Buddhism’s Plural Pasts: Religious Difference and Indifference in Colonial Burma


The Robert H. N. Ho Family Foundation Research Fellowships in Buddhist Studies


Humanities Department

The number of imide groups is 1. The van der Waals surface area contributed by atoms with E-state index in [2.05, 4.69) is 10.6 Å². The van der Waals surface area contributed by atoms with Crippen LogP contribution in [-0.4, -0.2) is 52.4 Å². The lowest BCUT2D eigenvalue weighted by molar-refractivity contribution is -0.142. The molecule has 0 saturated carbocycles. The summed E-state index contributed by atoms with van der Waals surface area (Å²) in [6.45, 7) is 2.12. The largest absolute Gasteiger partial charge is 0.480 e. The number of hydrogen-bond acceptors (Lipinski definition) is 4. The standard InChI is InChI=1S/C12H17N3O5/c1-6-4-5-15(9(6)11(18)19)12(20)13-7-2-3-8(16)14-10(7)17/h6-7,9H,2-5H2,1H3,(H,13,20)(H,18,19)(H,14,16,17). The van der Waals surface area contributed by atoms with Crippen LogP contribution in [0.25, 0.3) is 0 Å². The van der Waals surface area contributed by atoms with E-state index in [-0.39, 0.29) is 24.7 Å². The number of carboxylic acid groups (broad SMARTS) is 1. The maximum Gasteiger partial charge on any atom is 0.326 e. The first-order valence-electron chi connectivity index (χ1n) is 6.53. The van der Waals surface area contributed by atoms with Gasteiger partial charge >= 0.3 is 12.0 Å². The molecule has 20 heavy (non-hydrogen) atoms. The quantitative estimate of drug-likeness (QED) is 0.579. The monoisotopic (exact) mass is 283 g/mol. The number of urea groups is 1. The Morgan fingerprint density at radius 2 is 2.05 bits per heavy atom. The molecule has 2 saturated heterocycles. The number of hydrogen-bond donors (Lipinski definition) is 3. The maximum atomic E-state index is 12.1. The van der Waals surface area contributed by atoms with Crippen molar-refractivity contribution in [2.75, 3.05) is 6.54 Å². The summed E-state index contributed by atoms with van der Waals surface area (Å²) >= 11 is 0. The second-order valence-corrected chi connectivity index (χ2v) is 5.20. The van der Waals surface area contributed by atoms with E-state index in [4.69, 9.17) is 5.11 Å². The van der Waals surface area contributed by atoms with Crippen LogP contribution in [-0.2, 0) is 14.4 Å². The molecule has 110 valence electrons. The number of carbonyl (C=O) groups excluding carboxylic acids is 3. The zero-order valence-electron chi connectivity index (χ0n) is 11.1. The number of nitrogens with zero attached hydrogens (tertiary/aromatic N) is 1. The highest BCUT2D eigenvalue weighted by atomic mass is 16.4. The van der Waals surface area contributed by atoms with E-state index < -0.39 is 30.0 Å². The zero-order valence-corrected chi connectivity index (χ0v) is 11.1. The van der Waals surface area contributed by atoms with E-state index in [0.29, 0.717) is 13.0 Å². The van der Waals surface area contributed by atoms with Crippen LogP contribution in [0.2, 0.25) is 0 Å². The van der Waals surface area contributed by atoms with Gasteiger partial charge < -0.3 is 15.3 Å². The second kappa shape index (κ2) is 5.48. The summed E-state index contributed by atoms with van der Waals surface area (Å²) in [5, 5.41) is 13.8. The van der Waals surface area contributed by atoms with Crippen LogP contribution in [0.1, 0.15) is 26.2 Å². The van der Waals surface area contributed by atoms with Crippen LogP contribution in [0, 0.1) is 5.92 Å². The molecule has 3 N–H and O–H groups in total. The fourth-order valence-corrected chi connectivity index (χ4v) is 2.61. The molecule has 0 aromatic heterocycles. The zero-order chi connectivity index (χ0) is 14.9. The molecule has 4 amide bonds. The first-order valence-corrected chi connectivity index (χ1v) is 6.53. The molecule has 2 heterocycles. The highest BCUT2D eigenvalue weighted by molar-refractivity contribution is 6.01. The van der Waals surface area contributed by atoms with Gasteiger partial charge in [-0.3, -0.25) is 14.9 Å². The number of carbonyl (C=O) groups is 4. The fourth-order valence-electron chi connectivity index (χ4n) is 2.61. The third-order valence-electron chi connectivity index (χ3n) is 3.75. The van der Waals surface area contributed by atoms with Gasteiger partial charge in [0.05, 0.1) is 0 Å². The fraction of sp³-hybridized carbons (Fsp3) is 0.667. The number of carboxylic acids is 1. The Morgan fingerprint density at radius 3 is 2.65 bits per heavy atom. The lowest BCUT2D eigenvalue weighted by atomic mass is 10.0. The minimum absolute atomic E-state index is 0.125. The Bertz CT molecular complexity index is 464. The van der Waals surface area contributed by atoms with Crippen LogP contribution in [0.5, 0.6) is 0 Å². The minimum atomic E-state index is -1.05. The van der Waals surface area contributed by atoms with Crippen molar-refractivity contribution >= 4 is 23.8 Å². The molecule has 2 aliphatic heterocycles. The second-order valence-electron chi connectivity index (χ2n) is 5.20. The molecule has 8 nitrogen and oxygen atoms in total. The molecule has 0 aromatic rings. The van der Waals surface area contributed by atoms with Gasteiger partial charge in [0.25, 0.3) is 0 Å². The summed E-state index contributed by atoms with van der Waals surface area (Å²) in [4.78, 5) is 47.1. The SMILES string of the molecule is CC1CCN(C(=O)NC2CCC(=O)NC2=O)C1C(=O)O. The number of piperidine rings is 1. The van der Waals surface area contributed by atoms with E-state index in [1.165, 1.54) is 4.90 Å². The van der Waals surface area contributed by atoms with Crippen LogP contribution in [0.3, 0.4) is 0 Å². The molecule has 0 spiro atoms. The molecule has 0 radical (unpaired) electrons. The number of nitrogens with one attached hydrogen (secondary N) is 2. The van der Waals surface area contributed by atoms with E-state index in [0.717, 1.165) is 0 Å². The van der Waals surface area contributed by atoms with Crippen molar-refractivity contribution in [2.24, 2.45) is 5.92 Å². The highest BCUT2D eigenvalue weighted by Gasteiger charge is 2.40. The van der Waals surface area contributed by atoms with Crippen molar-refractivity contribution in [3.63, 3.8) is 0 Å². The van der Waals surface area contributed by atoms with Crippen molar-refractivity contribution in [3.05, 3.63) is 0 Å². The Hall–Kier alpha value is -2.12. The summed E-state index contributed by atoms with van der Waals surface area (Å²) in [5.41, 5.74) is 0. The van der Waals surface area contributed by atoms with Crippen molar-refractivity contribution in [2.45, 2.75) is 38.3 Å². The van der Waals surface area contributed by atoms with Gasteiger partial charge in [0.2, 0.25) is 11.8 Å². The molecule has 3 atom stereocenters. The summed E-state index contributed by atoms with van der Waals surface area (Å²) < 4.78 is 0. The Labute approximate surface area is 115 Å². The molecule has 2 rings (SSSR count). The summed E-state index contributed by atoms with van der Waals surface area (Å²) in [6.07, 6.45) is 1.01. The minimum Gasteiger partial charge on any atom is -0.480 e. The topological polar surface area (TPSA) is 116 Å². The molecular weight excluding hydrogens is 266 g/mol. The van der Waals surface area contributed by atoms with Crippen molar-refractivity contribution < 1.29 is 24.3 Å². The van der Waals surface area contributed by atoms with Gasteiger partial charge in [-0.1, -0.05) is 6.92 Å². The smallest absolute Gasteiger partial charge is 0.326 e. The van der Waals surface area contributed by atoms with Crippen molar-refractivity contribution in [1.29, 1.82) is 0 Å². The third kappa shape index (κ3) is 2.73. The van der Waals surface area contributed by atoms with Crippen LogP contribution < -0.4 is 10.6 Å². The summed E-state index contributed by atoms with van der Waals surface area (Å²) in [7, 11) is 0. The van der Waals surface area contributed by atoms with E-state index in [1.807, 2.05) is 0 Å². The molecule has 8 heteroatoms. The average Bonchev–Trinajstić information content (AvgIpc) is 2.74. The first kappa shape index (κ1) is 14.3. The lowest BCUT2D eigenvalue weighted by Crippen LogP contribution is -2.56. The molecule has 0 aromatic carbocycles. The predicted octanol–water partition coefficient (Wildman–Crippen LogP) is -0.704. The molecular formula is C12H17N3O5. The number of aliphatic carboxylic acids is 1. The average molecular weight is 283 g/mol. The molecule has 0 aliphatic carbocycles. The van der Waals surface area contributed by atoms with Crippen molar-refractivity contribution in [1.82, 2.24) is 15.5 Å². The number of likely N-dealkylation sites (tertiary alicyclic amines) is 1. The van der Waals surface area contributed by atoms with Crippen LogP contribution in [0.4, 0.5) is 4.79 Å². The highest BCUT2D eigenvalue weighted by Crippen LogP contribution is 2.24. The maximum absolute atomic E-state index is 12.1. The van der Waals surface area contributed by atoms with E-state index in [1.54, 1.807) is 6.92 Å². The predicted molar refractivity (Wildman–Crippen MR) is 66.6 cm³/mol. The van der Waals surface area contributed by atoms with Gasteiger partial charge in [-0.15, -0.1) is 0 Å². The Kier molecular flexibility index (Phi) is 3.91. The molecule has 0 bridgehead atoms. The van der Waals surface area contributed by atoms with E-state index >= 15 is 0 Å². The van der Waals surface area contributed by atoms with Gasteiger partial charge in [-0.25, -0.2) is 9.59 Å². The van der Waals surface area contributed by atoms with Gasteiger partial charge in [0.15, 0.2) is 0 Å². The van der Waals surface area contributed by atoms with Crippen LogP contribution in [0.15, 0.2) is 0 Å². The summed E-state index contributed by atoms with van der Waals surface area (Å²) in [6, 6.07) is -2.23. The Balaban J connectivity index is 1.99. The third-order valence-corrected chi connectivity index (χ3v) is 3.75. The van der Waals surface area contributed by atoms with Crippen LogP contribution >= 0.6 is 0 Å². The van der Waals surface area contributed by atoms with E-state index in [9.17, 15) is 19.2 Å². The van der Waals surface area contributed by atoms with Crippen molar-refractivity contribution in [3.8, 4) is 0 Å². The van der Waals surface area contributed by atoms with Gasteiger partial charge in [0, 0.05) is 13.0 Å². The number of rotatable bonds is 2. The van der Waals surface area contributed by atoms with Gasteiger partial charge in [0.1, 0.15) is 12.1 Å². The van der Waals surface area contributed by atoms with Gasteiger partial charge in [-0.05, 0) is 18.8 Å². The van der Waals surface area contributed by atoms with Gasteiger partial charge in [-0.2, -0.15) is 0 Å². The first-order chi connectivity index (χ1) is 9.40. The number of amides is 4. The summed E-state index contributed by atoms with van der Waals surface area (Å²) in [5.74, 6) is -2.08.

This project offers a genealogy of Buddhism and religious tolerance in Buddhist Southeast Asia, focusing on colonial Burma. In the late 19th and early 20th centuries, Buddhist institutions and the colonial state worked to construct increasingly reified concepts of religious identity through mechanisms of laws, built environment and the production of new centralized Buddhist authority focused on a discourse of the preservation of sasana. However, as a strong counterpoint multiple local heterodox Buddhist initiatives flourished, which interpreted Buddhism instead as a mechanism for movement, connection, and interaction that defied and deconstructed boundaries of religious difference and offered space for more pluralistic practices of identity and belonging.